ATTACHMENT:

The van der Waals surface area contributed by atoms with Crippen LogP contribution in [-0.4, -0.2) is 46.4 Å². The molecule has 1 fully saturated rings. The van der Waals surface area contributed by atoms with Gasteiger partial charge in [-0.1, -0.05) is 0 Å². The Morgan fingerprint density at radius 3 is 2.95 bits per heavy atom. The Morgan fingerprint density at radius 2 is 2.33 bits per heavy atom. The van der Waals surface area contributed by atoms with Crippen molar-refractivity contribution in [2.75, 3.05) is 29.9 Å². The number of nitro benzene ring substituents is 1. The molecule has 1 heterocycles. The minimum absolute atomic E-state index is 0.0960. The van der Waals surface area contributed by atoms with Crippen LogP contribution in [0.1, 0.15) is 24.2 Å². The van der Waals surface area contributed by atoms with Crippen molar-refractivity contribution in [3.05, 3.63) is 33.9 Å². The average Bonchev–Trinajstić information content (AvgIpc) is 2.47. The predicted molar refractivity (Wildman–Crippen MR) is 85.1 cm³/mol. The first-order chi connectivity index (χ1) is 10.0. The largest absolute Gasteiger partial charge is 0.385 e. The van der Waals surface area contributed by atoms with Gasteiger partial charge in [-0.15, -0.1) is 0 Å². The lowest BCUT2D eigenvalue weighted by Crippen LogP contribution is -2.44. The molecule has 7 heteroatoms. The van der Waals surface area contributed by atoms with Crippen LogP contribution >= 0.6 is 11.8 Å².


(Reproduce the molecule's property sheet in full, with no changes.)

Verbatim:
The van der Waals surface area contributed by atoms with Crippen LogP contribution in [-0.4, -0.2) is 46.4 Å². The molecule has 1 fully saturated rings. The van der Waals surface area contributed by atoms with Gasteiger partial charge in [-0.1, -0.05) is 0 Å². The Morgan fingerprint density at radius 3 is 2.95 bits per heavy atom. The Morgan fingerprint density at radius 2 is 2.33 bits per heavy atom. The van der Waals surface area contributed by atoms with Crippen molar-refractivity contribution in [2.75, 3.05) is 29.9 Å². The number of nitro benzene ring substituents is 1. The molecule has 1 heterocycles. The minimum absolute atomic E-state index is 0.0960. The van der Waals surface area contributed by atoms with Crippen LogP contribution in [0.1, 0.15) is 24.2 Å². The van der Waals surface area contributed by atoms with Crippen molar-refractivity contribution in [3.05, 3.63) is 33.9 Å². The average Bonchev–Trinajstić information content (AvgIpc) is 2.47. The predicted molar refractivity (Wildman–Crippen MR) is 85.1 cm³/mol. The first-order chi connectivity index (χ1) is 10.0. The largest absolute Gasteiger partial charge is 0.385 e. The van der Waals surface area contributed by atoms with Gasteiger partial charge in [-0.15, -0.1) is 0 Å². The lowest BCUT2D eigenvalue weighted by Crippen LogP contribution is -2.44. The molecule has 7 heteroatoms. The van der Waals surface area contributed by atoms with Crippen LogP contribution >= 0.6 is 11.8 Å².